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This broadly gauged, synthetic study examines how the Spanish invasion of the Inca Empire (called Tawintinsuyu) in 1532 brought dramatic and irreversible transformations in traditional Andean modes of production, technology, politics, religion, culture, and social hierarchies. At the same time, Professor Andrien explains how the indigenous peoples merged these changes with their own political, socioeconomic, and religious traditions. In this way European and indigenous life ways became intertwined, producing a new and constantly evolving hybrid colonial order in the Andes.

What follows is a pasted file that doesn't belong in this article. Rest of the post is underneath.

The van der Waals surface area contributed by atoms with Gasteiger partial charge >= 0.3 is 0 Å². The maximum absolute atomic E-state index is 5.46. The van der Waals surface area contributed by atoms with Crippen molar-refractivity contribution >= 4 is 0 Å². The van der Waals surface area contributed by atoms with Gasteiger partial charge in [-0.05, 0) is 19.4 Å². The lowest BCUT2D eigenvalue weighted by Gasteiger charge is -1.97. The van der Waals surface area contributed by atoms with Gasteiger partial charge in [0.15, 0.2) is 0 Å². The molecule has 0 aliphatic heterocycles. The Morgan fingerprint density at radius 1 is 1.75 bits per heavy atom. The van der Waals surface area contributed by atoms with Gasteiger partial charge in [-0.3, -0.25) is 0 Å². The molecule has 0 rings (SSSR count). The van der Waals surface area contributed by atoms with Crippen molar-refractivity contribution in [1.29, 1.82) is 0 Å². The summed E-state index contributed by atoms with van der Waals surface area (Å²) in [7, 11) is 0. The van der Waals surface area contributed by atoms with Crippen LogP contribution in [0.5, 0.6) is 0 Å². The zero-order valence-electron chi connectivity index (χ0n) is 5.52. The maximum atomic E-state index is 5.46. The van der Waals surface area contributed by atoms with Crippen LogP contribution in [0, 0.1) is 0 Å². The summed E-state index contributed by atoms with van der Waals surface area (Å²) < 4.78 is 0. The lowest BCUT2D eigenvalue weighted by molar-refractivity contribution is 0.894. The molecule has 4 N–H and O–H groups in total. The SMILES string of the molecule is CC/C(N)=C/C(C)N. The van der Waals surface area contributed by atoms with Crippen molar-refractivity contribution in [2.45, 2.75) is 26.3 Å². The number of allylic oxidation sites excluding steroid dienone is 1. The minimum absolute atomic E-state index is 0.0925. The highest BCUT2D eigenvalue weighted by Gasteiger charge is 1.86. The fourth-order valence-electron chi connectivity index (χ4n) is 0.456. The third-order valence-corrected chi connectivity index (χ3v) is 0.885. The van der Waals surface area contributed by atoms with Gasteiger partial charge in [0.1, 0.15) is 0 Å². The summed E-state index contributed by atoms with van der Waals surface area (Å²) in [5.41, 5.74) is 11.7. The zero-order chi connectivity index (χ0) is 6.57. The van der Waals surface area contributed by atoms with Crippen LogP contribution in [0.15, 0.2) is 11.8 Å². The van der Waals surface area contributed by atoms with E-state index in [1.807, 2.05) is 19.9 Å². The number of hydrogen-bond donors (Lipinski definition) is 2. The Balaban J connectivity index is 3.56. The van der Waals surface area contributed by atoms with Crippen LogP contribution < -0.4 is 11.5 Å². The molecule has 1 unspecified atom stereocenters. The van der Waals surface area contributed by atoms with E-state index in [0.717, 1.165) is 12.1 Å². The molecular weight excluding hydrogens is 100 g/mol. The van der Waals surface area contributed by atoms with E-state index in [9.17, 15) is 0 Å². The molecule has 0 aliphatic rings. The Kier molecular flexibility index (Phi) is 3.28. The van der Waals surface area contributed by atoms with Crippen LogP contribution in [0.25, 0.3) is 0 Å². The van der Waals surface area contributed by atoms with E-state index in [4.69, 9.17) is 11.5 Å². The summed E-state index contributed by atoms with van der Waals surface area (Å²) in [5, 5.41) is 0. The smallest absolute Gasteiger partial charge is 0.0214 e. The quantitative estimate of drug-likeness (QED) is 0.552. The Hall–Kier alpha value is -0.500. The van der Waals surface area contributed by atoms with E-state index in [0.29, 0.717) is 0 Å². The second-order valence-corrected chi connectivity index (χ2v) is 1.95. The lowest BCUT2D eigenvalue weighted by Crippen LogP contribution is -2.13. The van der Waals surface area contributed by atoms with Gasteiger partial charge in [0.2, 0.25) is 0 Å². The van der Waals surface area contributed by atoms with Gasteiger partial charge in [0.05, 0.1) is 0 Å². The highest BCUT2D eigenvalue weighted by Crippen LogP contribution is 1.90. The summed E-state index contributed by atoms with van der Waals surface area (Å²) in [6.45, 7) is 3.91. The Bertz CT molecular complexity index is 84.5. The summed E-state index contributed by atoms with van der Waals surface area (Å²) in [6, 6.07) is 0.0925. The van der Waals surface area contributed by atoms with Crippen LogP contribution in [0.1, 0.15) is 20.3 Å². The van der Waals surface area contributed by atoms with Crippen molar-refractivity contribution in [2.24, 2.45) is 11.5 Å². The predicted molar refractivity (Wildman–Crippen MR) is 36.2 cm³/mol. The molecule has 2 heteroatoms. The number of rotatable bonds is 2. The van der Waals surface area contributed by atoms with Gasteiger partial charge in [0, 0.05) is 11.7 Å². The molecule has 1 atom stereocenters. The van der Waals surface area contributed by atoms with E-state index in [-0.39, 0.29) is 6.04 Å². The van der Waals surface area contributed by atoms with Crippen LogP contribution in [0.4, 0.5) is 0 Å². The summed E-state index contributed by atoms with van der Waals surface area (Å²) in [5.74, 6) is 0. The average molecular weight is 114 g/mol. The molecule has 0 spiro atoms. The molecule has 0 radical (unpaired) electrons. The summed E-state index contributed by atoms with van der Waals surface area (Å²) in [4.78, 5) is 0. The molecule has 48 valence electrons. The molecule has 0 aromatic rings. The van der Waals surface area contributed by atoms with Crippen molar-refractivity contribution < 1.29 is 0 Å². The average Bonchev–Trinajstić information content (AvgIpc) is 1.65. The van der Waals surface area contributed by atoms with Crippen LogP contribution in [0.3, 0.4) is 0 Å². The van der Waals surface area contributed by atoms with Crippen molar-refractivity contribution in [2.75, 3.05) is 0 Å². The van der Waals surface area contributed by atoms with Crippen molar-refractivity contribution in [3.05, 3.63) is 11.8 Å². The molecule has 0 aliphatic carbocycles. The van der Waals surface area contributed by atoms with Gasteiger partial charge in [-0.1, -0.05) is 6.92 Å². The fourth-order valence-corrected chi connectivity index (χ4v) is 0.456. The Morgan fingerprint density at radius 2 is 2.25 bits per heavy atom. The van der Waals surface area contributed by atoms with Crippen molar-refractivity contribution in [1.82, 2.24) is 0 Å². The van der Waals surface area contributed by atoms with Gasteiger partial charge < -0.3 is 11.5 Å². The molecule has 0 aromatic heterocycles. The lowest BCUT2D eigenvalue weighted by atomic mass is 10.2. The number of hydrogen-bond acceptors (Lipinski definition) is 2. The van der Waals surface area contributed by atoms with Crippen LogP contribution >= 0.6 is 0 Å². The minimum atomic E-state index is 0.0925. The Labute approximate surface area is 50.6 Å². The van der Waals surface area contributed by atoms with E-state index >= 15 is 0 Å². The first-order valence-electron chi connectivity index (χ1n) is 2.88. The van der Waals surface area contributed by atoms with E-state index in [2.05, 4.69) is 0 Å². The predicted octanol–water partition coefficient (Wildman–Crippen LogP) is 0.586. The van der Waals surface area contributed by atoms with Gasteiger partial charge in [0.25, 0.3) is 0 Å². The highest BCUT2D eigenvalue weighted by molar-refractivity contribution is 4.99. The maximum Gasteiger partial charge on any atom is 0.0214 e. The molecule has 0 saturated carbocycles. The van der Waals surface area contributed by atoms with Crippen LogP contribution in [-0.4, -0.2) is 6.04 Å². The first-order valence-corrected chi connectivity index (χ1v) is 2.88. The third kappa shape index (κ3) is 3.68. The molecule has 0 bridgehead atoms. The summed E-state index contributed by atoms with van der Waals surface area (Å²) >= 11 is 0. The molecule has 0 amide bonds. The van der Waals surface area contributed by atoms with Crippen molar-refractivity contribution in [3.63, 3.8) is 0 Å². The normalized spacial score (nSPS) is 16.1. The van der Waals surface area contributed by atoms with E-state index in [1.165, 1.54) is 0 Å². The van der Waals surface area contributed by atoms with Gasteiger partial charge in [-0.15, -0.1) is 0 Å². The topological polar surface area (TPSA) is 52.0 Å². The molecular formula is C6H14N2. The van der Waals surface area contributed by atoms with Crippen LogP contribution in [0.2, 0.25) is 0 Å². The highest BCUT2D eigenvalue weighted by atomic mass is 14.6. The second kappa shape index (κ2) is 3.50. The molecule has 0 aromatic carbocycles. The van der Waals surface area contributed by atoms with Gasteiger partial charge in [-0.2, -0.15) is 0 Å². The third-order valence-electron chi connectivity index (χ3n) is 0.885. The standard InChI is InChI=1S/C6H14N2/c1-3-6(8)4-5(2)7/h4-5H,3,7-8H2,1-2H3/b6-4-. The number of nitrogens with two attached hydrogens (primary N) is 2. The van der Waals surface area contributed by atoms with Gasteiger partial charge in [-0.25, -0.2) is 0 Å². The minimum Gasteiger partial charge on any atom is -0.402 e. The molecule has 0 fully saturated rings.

After beginning with a study of Tawintinsuyu on the eve of the Spanish invasion, Andrien then presents the salient topics in Andean colonial history: the emergence of the colonial state; the colonial socioeconomic order; indigenous culture and society; Spanish attempts to impose Roman Catholic orthodoxy; and Andean resistance, rebellion, and political consciousness. By drawing on his own research and the contributions from scholars in many disciplines, Kenneth J. Andrien offers a masterful interpretation of Andean colonial history, one of the most dynamic and creative fields in Latin American studies.
"This is a clearly written, comprehensive, and well-balanced account. . . particularly in discussions of the often vexed and central question of Spanish versus Native American issues."--Peter J. Bakewell, Edmund and Louise Kahn Professor of History, Southern Methodist University